Last week, E-Health Insider published a round-up of comments from readers on the apparent new hard line on suppliers being adopted by NHS IT Tsar Richard Granger –The NHS and the IT Industry: Over to You. Since then your emails have continued to roll in.

One reader emailed to ask about our readership: "Has anyone thought to drop the web address into Mr Granger’s email so he can read what everyone thinks? E-Health Insider’s web stretches wide and appropriate emails have been sent.

Investigations strongly suggest that the Mr Granger is indeed aware of our coverage and readers feedback – whether he can be counted a fan remains unclear.

The comments we published last week also inspired a follow-up email from a commentator describing themselves as ‘a senior NHS clinical informatics consultant’, who said they were reassured that others had expressed similar reservations.

"It was reassuring to see so much anonymous consensus – and from a range of stakeholder perspectives. Many comments go a long way towards explaining why the "Information for Health" strategy of the last four years has now so obviously failed.

"From the coal-face, one major problem seems to have been the failure of the NHSIA and/or IPU (division of responsibilities has always been unclear us on the outside) to consult and work with all the stakeholder communities, including my own. And this in spite of an NHSIA Directorate evidently dedicated to this activity!"

‘Senior NHS clinical informatics consultant’, urged that lessons be learned from the past fast. "Before embarking in earnest on yet another, even more costly, NHS IT programme isn’t it time for the National Audit Office to ask why IfH has run aground?

Another anonymous commentator with an inside track expressed mounting exasperation at the delays and lack of decision-making from the centre, and questioned whether the whole NHS modernisation programme was now at risk

"The historic problems of delivering IT in the NHS are well documented:

  • Lack of investment

  • lack of standards

  • Lack of strategy and direction

"Last March Sir John Pattison and Lord Hunt raised hopes with news of extra cash, a vision that hinted at ‘ruthless application of standards’ and a strategy and direction to move the agenda forward. We have already seen in July, a Procurement strategy that at least gave further hope by cutting through the procurement nightmare that currently exists. Although imperfect, these developments had much to recommend them as major steps into the light.

"The appointment of Mr Granger, however, has slowed the process almost to standstill. Firstly there was the prevarication in the lead up to his eventual appointment (Clearly, not his fault). Now there has been the almost inevitable announcement of yet further delays in the process as the new Director decides how to do things his way. Unfortunately, it would seem that his first actions have been less than constructive and one has to wonder if we have the right man for the ‘biggest IT job this century’. How much more delay must we endure?"

‘Anonymous health IT commentator’ concluded, with a note of foreboding: "If, as Derek Wanless suggests, IT improvements are a key dependency for wider health service reforms, then one has to wonder, if these reforms are now at severe risk."

Another correspondent, an NHS IT veteran, spoke from experience of the barriers to "ruthless standardisation" within the NHS, particularly resistance from the "not invented here brigade":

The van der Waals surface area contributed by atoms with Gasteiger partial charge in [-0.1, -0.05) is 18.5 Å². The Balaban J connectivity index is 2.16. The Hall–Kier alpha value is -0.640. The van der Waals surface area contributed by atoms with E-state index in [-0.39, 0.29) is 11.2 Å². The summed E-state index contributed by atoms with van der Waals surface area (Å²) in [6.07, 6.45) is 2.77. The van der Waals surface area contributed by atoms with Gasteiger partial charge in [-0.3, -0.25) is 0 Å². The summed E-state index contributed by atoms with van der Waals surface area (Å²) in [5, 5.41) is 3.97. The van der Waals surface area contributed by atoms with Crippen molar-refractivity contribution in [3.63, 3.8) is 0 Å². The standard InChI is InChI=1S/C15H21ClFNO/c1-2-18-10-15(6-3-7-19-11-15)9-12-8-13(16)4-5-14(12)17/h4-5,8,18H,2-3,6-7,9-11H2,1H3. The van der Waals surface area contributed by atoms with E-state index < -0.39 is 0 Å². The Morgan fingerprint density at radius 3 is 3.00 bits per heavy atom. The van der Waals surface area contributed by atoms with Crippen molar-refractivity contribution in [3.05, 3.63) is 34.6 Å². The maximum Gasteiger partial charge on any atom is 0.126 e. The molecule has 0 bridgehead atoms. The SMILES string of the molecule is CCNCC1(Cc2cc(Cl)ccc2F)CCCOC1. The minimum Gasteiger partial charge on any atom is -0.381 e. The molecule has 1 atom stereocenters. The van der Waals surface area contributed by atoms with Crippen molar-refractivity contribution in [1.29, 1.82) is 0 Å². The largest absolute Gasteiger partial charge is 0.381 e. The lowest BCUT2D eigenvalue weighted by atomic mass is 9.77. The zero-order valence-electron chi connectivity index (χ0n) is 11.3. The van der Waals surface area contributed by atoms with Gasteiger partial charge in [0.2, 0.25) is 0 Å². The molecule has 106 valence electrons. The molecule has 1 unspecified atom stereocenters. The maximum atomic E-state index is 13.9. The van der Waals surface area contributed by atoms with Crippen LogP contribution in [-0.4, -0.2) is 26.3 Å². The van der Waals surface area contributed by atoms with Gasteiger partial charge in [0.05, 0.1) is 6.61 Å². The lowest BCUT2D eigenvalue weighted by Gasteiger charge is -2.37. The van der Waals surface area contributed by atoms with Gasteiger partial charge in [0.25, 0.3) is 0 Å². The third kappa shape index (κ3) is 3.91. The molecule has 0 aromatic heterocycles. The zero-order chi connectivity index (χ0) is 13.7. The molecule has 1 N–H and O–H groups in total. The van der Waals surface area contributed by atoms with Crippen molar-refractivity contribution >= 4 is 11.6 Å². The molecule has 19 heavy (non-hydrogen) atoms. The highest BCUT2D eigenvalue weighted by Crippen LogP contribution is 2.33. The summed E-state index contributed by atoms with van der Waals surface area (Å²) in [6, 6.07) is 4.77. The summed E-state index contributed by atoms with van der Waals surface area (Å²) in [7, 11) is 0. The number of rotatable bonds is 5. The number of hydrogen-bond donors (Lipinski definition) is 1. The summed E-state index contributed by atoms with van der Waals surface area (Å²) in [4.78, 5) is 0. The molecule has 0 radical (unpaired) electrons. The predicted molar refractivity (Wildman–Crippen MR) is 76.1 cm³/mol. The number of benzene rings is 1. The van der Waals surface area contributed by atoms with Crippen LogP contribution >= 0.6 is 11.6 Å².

"For many years I was a supporter of National Standards Systems… In the past this approach failed not because the systems were necessarily no good but because they were "not invented here". People want to be in charge and want to think they control their work environment. In particular Managers need to feel they own their IT systems as more and more they are measured against the information held in them.

"In the past NHS standard systems had so many local variations built in that they became no longer standard and were difficult and expensive to maintain."

To overcome these problems this time round NHS IT veteran recommended the following course:

"The strategy that the NHS should now be adopting, and I think the top level management in the IA understand this (but I am afraid the senior and middle managers don’t, they still want to develop and control national systems) is to;

  • Define the data standards

  • Set National Coding standards

  • Define reporting structures which provide local flexibility and meet central information needs.

  • Define technical infrastructure

  • Provide through PFI contracts a National Infrastructure backbone

  • Work with Suppliers to develop an achievable evolving IT strategy for the NHS

"The centre can then allow local choice of local systems from an approved list of suppliers, giving managers at the sharp end the opportunity to own their systems. I don’t believe that local senior management wish to develop or necessarily run system but they want choice and supplier relationship.

"Suppliers must ensure that their systems conform to national standards, enabling networked integration as we move to the goal of patient records being available wherever they, the Patient, present themselves for treatment (this might then be a realistic objective). We need co-operation as well as healthy competition between suppliers and I am sure this was the message Richard was trying to convey."

Finally, one NHSIA member of staff contacted us to say. "I have to say I do find your mailing extremely informative, I actually work for the NHSIA yet I still find out most of the strategic info from you first."

Many thanks to all our readers who have taken the time to email and share their thoughts and comments with us – please keep your messages coming in. Early in the New Year we will be launching new interactive online forums, if you would like to suggest a topic for debate email

The NHS and the IT Industry: Over to You (part 1)